Flavor Trends, Strategies and Solutions for Menu Development

 

 

 

By Flavor & The Menu
January 17, 2021

 

Now is not the time to ease up on innovation or slow down on building your product pipeline. The best-positioned brands will have a robust pantry of products that can flex up and down to meet evolving consumer demand.
JEFF MILLER

Speed scratch will be a bigger opportunity than ever before. Following the philosophy of a mother sauce in the kitchen, develop bases in the bar that can be leveraged for a variety of executions. For example, a shrub base can be used to create both flavorful nonalcoholic and cocktail options. You can build a complex flavor with less friction at the point of service.
DAVID COMMER

If you’re not in the ghost/virtual business, it’s time. Create a new brand and have fun with it. Also, optimize your online menu to highlight upselling opportunities, as it’s all about the add-ons and suggestions. Lastly, add two to three signature beverages to your menu. There are great products you can speed-scratch into something deliciously unique. This last year showed us all how important it is to offer check builders and unique items for to-go menus.
KATHY CASEY

Really listen to consumers, and get ready for them to start returning to restaurants in 2021. They miss the creative dishes, they miss the ambience and they miss the hospitality. There was a lot of goodwill built up toward the industry in the last year; now let’s keep that momentum going and welcome guests back by showing them everything this industry is capable of.
MIKE KOSTYO

What can restaurants do to supplant the trend of home-meal subscription services? Consider a subscription service where customers can order one or two boxed meals during the week. All items can be pre-portioned, parcooked and baked so that the completion of the meal is minimal, and the delivery of flavors is optimal.
NANCY JO SEATON

The theme for restaurants in 2020 was simplification and survival, quite the opposite is coming ahead. Consumers have been locked in their houses for far too long. When they are safely allowed to enjoy a meal dining out, be prepared. A gluttonous and fiscally irresponsible reply to the pandemic is bubbling below the surface. A revolution is on its way. Get ready to thrive.
CALEB GROSE

Demonstrating emerging opportunities in foodservice, Ghostline in Washington, D.C., is a takeout- and delivery-focused collective of food and beverage innovators.Credit: Rey Lopez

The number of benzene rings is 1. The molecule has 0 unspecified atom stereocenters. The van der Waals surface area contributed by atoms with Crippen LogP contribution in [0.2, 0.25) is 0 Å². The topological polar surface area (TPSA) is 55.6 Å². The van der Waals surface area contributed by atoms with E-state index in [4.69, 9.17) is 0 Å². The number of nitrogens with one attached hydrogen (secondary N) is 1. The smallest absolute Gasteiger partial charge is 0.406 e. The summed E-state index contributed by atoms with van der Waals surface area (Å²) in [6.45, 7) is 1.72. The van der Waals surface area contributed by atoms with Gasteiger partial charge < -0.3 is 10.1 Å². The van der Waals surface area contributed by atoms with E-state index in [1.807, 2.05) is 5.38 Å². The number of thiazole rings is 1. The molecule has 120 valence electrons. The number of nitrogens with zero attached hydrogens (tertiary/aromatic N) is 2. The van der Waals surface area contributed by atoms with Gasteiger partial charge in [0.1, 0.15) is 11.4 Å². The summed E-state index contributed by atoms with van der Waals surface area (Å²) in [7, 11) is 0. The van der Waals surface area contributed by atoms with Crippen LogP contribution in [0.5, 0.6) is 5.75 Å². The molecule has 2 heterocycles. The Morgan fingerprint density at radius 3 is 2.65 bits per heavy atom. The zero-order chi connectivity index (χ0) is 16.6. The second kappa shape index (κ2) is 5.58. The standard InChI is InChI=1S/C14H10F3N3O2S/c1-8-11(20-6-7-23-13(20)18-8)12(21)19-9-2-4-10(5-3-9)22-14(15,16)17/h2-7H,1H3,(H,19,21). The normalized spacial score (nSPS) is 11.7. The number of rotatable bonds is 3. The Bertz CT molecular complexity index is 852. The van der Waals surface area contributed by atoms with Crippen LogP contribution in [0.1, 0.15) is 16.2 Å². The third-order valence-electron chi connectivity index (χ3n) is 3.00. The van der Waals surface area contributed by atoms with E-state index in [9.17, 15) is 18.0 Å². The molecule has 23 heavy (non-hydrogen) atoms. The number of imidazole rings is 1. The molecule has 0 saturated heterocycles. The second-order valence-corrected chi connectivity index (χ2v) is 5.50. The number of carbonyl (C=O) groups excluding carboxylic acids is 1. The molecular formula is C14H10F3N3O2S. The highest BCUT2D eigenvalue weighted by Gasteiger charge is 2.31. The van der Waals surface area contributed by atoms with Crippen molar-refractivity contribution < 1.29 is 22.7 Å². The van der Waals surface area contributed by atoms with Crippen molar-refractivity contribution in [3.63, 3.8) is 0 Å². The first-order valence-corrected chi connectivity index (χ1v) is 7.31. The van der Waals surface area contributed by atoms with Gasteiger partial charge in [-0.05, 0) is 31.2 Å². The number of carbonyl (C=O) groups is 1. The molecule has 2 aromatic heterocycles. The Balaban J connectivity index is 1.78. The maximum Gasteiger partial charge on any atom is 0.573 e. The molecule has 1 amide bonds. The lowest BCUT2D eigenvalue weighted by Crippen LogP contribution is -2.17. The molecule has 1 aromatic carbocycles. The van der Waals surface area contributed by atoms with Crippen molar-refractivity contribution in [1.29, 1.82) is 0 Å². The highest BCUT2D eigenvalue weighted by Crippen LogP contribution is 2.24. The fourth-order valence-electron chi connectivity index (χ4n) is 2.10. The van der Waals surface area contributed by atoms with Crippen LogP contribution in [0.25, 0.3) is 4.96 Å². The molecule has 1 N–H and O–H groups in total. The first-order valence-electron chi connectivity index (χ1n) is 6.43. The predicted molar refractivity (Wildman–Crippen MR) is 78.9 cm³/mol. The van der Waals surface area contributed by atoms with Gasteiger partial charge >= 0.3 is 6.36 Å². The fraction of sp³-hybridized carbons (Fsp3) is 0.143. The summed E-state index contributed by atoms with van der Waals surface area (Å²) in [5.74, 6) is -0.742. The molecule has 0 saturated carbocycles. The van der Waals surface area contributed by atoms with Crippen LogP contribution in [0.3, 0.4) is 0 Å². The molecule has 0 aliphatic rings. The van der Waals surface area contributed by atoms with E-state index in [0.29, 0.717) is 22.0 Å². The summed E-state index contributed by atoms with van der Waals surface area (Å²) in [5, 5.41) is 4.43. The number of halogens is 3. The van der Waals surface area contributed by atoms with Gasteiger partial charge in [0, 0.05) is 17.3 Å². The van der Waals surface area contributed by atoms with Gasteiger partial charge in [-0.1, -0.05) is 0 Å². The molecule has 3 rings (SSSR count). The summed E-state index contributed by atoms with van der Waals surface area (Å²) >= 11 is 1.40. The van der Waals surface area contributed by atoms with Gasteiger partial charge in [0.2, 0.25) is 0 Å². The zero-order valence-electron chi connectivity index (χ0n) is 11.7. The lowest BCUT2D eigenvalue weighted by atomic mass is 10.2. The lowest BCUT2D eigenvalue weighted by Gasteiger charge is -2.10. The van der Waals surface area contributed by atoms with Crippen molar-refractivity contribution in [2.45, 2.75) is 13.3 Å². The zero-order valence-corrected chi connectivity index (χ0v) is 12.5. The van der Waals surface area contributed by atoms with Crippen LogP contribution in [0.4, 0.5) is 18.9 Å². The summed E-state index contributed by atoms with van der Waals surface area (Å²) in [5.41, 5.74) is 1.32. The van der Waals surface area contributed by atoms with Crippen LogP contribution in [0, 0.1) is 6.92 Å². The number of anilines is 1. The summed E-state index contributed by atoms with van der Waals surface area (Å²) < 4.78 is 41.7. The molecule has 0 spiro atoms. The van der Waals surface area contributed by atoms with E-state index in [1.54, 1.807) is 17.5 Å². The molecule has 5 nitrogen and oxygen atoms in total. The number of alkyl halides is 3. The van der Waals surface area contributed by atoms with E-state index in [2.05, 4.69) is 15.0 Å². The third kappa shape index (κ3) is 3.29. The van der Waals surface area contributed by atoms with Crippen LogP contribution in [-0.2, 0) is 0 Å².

Demonstrating emerging opportunities in foodservice, Ghostline in Washington, D.C., is a takeout- and delivery-focused collective of food and beverage innovators.

If 2020 has taught us anything, it is that comfort will be required to restore calm over the next several years—calm in one’s psyche, lifestyle and purchasing intent. This shouldn’t be a reason to stifle innovation or flavor exploration, but to inform chefs and product developers of the guardrails of the moment. Innovation can be transformative within the confines of comfort.
LIZ MOSKOW

Operators need to get creative with their beverage service. Innovation is key, as consumers really want the experience to be memorable. But simplicity is also key as employees get back to work. Think simple executions that are quick—pre-batching, cocktails on tap, anything pull and go!
BARBARA AKIN

Stay visible. As brands expand into ghost kitchens, competing in an amorphous online delivery world,
they will need to keep their brand visible and attractive from curbside to screen. No detail is too small, from packaging to storytelling. Once the message arrives at their doorstop, it will be flavor that determines if brands will be invited back in.
DINA PAZ

This mantra has always resonated: ‘Change is inevitable, but growth is optional.’ Change is a drastic understatement because of the pandemic. However, we can still choose our mindset, how we approach our business/career/family and our efforts to grow and evolve.
ROB CORLISS

 

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